New to OCR?

I guess the first thing to say is that I don’t consider myself an expert on the topic, because I’m always learning, but I thought I would post about what OCR means to me as a way of introducing you to the sport.

What even is OCR?

OCR stands for obstacle course racing. It’s a bit of an umbrella term for muddy runs, trail runs with natural ‘fallen tree’ type obstacles, and basically any organised jaunt where you throw yourself over tyre walls in the name of fun.

Technically speaking, not all obstacle courses are races, for example Tough Mudder is not timed, and there are no prizes for coming first apart from, I suppose, a round of applause. Some races, Spartan Races for example, can be fairly competitive, and tend to penalise for failed or missed obstacles with compulsory burpees. Most obstacle races present varying distance challenges, either through multiple laps (like NUTS) or longer, more varied courses.

But I don’t want to compete; I just want to live through it.

That’s okay! So do most people. A lot of race organisers now recognise this and therefore run ‘elite’ waves. An elite wave is just a poncy way of saying ‘the wave for people that run good and want to learn to run more gooder for power and glory’. These waves are usually the first of the day, so if you’re not racing for positions, qualifications or for anything other than funsies, you get more of a lie in.

Woah, it’s expensive.

Yes, it is. I try to justify the expense in my head because it is one of the very few things that actually motivate me to exercise, and my health means a lot to me. As for the events, I can imagine it costs a lot to put up such large structures, risk assess them, ensure their safety, pay for labour, shell out for insurance, pay the landowner and cover the costs of advertising, prizes, shirts, medals, hydration etc.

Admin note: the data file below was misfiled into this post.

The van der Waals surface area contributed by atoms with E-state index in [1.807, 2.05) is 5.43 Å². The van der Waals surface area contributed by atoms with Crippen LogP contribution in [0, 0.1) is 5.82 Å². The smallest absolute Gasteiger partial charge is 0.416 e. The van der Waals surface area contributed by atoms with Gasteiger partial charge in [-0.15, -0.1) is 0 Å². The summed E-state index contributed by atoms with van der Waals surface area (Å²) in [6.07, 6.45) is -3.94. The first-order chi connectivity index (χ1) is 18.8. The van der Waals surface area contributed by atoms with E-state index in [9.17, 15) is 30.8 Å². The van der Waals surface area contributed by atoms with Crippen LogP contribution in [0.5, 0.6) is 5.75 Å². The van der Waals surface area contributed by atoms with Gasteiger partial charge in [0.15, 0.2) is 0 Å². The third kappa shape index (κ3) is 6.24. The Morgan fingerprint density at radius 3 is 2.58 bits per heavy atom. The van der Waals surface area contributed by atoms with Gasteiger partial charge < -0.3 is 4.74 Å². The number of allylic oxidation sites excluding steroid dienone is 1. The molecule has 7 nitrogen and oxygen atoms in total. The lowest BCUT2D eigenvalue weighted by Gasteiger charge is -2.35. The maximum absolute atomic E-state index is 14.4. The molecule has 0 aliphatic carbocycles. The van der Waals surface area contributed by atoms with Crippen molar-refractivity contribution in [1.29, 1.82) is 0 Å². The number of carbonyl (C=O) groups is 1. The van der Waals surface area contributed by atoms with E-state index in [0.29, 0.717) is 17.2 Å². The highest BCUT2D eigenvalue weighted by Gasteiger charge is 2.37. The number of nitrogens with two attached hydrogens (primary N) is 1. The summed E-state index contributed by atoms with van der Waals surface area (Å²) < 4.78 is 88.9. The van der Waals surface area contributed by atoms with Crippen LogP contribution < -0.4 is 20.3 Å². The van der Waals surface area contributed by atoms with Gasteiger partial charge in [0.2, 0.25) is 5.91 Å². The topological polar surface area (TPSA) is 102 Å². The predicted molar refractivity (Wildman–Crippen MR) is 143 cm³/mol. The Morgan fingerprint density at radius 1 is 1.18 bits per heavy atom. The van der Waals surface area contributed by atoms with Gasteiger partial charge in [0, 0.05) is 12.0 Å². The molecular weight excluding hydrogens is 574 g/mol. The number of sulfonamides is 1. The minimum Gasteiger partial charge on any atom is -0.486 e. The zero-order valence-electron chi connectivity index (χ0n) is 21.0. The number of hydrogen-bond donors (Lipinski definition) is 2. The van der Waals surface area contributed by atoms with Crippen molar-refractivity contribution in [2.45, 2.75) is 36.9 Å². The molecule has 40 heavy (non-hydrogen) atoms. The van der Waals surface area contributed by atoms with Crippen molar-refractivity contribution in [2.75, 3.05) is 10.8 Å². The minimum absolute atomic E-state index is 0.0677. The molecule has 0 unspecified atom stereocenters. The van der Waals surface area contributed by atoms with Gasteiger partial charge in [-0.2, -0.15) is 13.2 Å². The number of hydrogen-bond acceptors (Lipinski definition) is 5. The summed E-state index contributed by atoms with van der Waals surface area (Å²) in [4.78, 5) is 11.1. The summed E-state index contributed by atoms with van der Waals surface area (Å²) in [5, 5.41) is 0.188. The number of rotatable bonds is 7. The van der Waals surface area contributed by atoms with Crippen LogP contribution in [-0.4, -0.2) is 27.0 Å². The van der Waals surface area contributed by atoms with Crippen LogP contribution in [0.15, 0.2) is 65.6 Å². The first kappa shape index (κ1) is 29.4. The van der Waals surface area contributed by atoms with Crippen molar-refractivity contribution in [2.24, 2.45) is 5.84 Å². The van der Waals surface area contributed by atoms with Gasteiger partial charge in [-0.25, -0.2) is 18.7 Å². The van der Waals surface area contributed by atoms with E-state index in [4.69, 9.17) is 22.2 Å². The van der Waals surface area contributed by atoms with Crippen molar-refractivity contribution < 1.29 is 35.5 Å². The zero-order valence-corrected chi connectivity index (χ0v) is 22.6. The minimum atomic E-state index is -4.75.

You can often lower your cost by volunteering to marshall the races – this sometimes gets you a free race on the same day or one in lieu.  You can also reduce the cost by booking in advance – as events creep closer, the prices rise, so it pays to be organised.

Joining something like Mudstacle, Muddy Race or a team can also get you some discount codes, so make sure you shop around.

Will people laugh at me because I am overweight/can’t run/have no upper body strength?

No. This is where OCR really comes into its own. It’s one of the few sports that is truly inclusive of all ages, shapes, sizes, and genders. Everyone is encouraged to push their limits, but nobody is ridiculed for being aware of them. As far as I’m concerned, everyone tramping through the mud and over walls is amazing, and where your body lets you down, there are others to help you up. When you’re flinging yourself through muddy puddles and over cargo nets, it’s time to leave dignity and self-consciousness at the start line. We’re all in the same, muddy boat and as a sport, OCR is as inclusive as it is challenging.

Where do I even start to look for events, kit or people to run with?

I got a lot of help from the OCR community on Facebook. It’s where I also met the fabulous UK Mudd Queens – so joining up there is a great place to start. Otherwise, take a look around the blog for event reviews, kit chat, and OCR focused discussion.

Any other questions, please let me know!


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